Structure of a stratified CH4 flame with H2 addition

Silvan Schneider, Dirk Geyer, Gaetano Magnotti, Matthew J. Dunn, Robert S. Barlow, Andreas Dreizler

Research output: Contribution to journalArticlepeer-review

2 Scopus citations

Abstract

To explore the effect of H addition (20 percent by volume) on stratified-premixed methane combustion in a turbulent flow, an experimental investigation on a new flame configuration of the Darmstadt stratified burner is conducted. Major species concentrations and temperature are measured with high spatial resolution by 1D Raman-Rayleigh scattering. A conditioning on local equivalence ratio (range from ϕ = 0.45 to ϕ = 1.25) and local stratification is applied to the large dataset and allows to analyze the impact of H addition on the flame structure. The local stratification level is determined as Δϕ/ΔT at the location of maximum CO mass fraction for each instantaneous flame realization. Due to the H addition, preferential diffusion of H is different than in pure methane flames. In addition to diffusing out of the reaction zone where it is formed, particularly in rich conditions, H also diffuses from the cold reactant mixture into the flame front. For rich conditions (ϕ = 1.05 to ϕ = 1.15) H mass fractions are significantly elevated within the intermediate temperature range compared to fully-premixed laminar flame simulations. This elevation is attributed to preferential transport of H into the rich flame front from adjacent even richer regions of the flow. Additionally, when the local stratification across the flame front is taken into account, it is revealed that the state-space relation of H is not only a function of the local stoichiometry but also the local stratification level. In these flames H is the only major species showing sensitivity of the state-space relation to an equivalence ratio gradient across the flame front.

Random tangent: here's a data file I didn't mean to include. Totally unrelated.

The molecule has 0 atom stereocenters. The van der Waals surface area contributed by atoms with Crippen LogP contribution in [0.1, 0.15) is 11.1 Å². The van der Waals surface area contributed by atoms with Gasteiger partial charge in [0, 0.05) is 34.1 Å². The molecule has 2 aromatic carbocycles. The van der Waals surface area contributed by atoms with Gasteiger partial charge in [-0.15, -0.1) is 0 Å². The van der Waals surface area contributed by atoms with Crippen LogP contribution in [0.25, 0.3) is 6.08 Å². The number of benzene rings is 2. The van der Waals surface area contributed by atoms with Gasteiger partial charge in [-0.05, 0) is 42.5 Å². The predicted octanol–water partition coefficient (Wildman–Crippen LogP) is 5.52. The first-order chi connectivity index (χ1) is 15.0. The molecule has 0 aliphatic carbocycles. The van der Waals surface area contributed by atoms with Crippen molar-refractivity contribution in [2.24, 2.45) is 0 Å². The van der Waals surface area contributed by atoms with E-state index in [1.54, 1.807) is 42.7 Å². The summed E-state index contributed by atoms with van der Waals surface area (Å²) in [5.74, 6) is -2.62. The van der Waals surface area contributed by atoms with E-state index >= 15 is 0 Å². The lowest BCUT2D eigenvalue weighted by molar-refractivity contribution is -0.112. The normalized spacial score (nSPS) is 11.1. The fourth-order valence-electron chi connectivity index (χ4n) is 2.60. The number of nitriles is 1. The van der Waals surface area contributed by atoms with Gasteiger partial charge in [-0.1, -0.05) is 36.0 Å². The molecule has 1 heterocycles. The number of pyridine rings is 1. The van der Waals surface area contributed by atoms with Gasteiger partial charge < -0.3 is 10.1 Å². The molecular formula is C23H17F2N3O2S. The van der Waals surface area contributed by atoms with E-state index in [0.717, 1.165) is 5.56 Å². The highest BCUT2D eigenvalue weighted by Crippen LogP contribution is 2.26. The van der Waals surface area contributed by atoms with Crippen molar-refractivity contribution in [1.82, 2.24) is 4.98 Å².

Original languageEnglish (US)
Pages (from-to)2307-2315
Number of pages9
JournalProceedings of the Combustion Institute
Volume37
Issue number2
DOIs
StatePublished - Sep 12 2018

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